As we head into the third season of the Fox television series Gotham, regular viewers will be aware that the city – never particularly stable – is in something of a state of flux. We’ve seen huge changes for the usually steadfast Jim Gordon (Ben McKenzie), which places a great deal of tension within his relationship with Harvey Bullock (Donal Logue). Ivy (Maggie Geha) has also undergone a transformation, of sorts – as has Fish Mooney (Jada Pinkett Smith). Nathaniel Barnes (Michael Chiklis) is also on the cusp of a mighty character development. Perhaps most significantly for fans, though, is Bruce Wayne (David Mazouz), who’s investigating the shadowy and influential Court Of Owls, with the help of Alfred (Sean Pertwee) and Lucius Fox (Chris Chalk) – actions that will potentially have repercussions for quite some time.
In light of this dramatic juncture, Collider recently interviewed Gotham co-executive producer Ken Woodruff at the Television Critics Association press tour, and dug down into his extensive knowledge of what can be expected from the coming season.
With the subtitle of the season having been set as “Heroes will fall,” it is clear that emphasis will be on the way in which the villains of Gotham really tip the scales in their favour. Echoing the tragic reality most recently alluded to in Batman V Superman: Dawn Of Justice, Gotham seems to be gearing up to show, in even greater detail, the morally ambiguous nature of the hero-villain dynamic. This is reiterated by Ken Woodruff’s comments on the role the Court Of Owls will play.
“What’s interesting about the Court of Owls is that it operates, weirdly, in the best interest of Gotham, or in the best interest of themselves. Sometimes those interests are counter to the heroes of Gotham, but sometimes they’re aligned with them. So, what’s nice about a group like the Court of Owls is that you can really keep their motivations and actions mysterious. You never know, from one move to the next, if they’re going to be aiding these villains, banding them together and helping them, or are they going to feel like these villains are gaining too much power and throwing off the balance in Gotham. That’s the most interesting part about it. They can really play God and act as the devil.”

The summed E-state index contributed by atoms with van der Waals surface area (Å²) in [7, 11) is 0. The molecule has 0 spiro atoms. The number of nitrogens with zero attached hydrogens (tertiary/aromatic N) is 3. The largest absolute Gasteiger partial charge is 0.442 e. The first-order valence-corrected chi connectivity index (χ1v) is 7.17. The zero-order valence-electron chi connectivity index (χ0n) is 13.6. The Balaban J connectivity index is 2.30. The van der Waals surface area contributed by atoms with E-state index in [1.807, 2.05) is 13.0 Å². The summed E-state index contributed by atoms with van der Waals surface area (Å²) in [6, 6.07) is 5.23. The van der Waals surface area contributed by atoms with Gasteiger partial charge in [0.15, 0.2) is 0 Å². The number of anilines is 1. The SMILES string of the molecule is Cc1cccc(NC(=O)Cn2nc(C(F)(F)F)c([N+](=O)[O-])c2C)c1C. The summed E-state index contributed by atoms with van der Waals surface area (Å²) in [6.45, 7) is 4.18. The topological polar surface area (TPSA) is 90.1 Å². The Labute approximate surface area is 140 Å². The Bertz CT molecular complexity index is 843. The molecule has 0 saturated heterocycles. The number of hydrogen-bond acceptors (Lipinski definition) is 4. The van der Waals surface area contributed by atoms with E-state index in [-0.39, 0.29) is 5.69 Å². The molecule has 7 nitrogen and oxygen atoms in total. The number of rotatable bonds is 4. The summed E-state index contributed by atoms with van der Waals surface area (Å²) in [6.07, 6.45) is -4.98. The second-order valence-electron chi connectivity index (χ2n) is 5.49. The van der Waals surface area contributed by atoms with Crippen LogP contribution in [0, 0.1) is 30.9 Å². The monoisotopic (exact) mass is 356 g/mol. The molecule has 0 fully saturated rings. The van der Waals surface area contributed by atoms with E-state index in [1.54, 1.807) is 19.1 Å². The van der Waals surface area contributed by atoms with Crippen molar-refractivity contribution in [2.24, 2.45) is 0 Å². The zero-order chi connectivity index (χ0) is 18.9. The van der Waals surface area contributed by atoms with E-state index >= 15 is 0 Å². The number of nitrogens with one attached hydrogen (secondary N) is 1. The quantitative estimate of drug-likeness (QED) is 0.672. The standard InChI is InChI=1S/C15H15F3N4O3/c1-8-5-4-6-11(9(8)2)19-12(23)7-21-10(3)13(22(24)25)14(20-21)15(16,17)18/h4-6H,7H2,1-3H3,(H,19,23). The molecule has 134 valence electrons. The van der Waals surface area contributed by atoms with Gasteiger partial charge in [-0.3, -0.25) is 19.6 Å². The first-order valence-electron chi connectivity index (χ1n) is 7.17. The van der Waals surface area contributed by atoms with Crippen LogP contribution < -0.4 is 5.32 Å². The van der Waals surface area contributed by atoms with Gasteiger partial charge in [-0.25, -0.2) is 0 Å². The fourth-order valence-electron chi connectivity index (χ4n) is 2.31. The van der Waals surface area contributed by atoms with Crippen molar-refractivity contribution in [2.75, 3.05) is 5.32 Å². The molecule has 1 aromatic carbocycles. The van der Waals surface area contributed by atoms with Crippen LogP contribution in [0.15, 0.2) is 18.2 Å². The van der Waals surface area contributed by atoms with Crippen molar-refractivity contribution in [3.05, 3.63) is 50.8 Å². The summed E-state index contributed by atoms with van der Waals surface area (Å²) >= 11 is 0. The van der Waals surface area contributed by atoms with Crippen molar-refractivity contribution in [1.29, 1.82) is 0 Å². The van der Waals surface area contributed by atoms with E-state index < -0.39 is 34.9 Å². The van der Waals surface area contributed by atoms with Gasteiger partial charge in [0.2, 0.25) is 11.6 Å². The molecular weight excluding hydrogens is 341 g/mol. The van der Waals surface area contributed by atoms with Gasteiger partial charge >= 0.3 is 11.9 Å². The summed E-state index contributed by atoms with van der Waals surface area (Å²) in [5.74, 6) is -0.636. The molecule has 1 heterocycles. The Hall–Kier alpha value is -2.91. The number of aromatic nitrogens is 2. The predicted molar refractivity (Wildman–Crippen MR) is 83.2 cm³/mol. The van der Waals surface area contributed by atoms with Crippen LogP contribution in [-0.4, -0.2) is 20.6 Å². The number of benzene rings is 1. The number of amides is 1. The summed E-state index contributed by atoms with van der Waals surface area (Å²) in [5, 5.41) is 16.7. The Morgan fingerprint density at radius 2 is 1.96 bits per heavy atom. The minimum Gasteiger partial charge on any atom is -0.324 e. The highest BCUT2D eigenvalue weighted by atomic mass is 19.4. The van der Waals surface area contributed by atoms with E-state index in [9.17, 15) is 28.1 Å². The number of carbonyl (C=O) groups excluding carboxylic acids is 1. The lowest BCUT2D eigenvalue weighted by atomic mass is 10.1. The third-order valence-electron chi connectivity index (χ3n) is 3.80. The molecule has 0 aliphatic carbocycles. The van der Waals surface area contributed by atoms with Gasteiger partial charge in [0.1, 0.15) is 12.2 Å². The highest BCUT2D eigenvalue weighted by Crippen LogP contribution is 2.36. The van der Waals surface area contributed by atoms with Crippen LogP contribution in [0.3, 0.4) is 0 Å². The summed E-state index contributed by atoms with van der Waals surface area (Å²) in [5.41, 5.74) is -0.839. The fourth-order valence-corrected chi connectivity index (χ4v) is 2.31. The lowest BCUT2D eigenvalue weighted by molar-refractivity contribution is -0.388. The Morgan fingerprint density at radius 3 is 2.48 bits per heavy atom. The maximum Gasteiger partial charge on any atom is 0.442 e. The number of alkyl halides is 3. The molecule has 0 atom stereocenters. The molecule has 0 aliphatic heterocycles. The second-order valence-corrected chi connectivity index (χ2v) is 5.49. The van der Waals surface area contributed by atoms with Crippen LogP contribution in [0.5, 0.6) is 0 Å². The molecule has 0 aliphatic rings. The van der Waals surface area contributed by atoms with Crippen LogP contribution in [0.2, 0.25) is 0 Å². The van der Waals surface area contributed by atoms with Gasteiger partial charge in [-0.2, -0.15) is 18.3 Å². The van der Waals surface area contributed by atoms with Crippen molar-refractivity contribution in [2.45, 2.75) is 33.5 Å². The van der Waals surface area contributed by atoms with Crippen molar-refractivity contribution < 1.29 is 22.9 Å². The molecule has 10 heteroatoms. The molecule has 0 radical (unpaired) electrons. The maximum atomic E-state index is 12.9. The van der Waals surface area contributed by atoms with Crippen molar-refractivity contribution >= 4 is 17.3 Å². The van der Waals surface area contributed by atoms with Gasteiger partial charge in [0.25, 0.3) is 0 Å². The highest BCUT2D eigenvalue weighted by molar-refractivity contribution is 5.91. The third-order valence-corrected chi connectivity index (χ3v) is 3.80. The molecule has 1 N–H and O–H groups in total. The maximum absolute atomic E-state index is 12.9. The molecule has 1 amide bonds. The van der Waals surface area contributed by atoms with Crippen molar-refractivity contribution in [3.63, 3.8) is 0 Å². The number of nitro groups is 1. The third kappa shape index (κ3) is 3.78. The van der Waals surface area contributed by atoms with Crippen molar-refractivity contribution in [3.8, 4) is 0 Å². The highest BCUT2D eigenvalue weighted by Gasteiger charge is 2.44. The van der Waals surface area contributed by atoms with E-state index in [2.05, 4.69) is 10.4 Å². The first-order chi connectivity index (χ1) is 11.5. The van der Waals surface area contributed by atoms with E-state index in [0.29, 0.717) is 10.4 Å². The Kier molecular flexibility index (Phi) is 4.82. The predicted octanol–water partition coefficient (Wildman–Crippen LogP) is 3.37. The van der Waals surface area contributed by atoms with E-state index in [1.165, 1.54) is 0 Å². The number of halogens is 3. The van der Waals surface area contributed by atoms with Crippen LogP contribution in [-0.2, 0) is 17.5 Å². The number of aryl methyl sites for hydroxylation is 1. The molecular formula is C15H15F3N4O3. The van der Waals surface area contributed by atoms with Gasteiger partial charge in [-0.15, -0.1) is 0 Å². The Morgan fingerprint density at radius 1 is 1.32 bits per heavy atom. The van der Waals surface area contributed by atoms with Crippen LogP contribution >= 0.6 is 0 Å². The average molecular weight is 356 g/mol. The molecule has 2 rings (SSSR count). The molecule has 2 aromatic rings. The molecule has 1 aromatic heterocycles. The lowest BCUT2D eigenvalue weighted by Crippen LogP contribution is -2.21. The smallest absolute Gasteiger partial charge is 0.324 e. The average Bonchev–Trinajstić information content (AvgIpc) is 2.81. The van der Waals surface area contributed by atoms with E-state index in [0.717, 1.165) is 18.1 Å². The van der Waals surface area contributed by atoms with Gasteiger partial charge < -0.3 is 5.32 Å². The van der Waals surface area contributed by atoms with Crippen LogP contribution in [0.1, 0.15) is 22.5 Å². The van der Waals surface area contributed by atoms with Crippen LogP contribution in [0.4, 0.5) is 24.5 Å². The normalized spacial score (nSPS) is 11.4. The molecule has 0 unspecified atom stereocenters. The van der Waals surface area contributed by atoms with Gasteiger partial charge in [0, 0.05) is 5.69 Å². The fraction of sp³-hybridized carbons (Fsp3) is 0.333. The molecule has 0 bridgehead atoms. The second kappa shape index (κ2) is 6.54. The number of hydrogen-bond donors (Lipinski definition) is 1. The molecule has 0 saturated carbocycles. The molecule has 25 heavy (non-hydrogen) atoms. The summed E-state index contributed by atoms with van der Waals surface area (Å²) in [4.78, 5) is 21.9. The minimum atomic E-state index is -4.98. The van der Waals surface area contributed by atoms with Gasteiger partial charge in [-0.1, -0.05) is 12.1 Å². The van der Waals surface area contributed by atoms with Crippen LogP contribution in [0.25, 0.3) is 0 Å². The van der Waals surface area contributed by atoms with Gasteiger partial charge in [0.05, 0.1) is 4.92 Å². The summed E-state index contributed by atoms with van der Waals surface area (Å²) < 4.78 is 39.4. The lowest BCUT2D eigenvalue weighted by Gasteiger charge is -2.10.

On the subject of Jim Gordon (Ben McKenzie), Woodruff notes the vast differences in the character in this upcoming season, compared to the first two.
“Physically, he’s out of the uniform. There have been a couple times, over the years, like in the first episode of Season 2, where he had a civilian look. So physically, he looks a lot different, but it’s much more about his emotional and mental make up. He is a lot more brooding, a lot more intense, and a lot more heartless, in some ways. If James Gordon, the detective for the GCPD, had to be a moral anchor for the people of Gotham, James Gordon, the bounty hunter, is not. He can be much more ruthless in his actions and transactions. He’s really more mercenary in his attitude, which is rough. It’s hard for people like Bruce Wayne, Harvey Bullock and Captain Barnes to see that because, all of a sudden, somebody you thought you could count on is not there anymore.”
In a more cryptic statement, Woodruff hints at the character arcs of Jim Gordon and Nathaniel Barnes as being intrinsically linked to the concept of the subtitle – the fall of heroes.
“Both Gordon and Barnes fall under the theme of fallen heroes, and fallen can mean a number of things. It can mean a hero becoming a villain, but it also can mean a villain dying and it can also mean a hero losing the thing that made them a hero, in the first place. There’s lots of different levels. We’re not killing both Barnes and Gordon, but it goes back to the story we’re telling this season, that the heroes of Gotham are losing. There’s different ways for them to lose that, and we’re going to explore different ways with each of those characters. For both of them, it’s going to be really transformative. As actors, they’re going to get to play things they’ve never played before. We’re really going to take them to some dark spots.”
In all, these snippets of information given by Ken Woodruff suggest a new season of Gotham that will crank up the pressure on the main characters, and perhaps hold more closely to the city we have become so familiar with – the city of Batman.
Gotham returns to Fox for its third season on September 19th, 2016.